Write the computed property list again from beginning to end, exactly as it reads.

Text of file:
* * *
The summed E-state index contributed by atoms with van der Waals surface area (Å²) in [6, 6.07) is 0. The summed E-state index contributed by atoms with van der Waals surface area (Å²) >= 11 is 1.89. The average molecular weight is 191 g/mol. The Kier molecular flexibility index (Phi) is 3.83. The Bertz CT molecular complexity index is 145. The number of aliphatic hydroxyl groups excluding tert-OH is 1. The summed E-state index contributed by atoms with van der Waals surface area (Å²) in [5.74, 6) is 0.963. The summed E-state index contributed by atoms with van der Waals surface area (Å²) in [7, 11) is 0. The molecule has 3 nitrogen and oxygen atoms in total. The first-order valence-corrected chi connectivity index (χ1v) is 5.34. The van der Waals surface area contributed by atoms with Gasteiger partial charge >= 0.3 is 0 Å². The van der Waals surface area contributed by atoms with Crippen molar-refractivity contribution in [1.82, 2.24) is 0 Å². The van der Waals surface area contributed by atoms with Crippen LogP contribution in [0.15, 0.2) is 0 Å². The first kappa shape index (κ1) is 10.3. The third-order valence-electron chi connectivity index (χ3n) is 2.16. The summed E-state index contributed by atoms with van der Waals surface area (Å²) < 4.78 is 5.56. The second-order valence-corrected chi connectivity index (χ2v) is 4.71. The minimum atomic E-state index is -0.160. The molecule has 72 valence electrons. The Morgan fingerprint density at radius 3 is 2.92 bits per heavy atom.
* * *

The summed E-state index contributed by atoms with van der Waals surface area (Å²) in [6, 6.07) is 0. The summed E-state index contributed by atoms with van der Waals surface area (Å²) >= 11 is 1.89. The average molecular weight is 191 g/mol. The Kier molecular flexibility index (Phi) is 3.83. The Bertz CT molecular complexity index is 145. The number of aliphatic hydroxyl groups excluding tert-OH is 1. The summed E-state index contributed by atoms with van der Waals surface area (Å²) in [5.74, 6) is 0.963. The summed E-state index contributed by atoms with van der Waals surface area (Å²) in [7, 11) is 0. The molecule has 3 nitrogen and oxygen atoms in total. The first-order valence-corrected chi connectivity index (χ1v) is 5.34. The van der Waals surface area contributed by atoms with Gasteiger partial charge >= 0.3 is 0 Å². The van der Waals surface area contributed by atoms with Crippen molar-refractivity contribution in [1.82, 2.24) is 0 Å². The van der Waals surface area contributed by atoms with Crippen LogP contribution in [0.15, 0.2) is 0 Å². The first kappa shape index (κ1) is 10.3. The third-order valence-electron chi connectivity index (χ3n) is 2.16. The summed E-state index contributed by atoms with van der Waals surface area (Å²) < 4.78 is 5.56. The second-order valence-corrected chi connectivity index (χ2v) is 4.71. The minimum atomic E-state index is -0.160. The molecule has 72 valence electrons. The Morgan fingerprint density at radius 3 is 2.92 bits per heavy atom.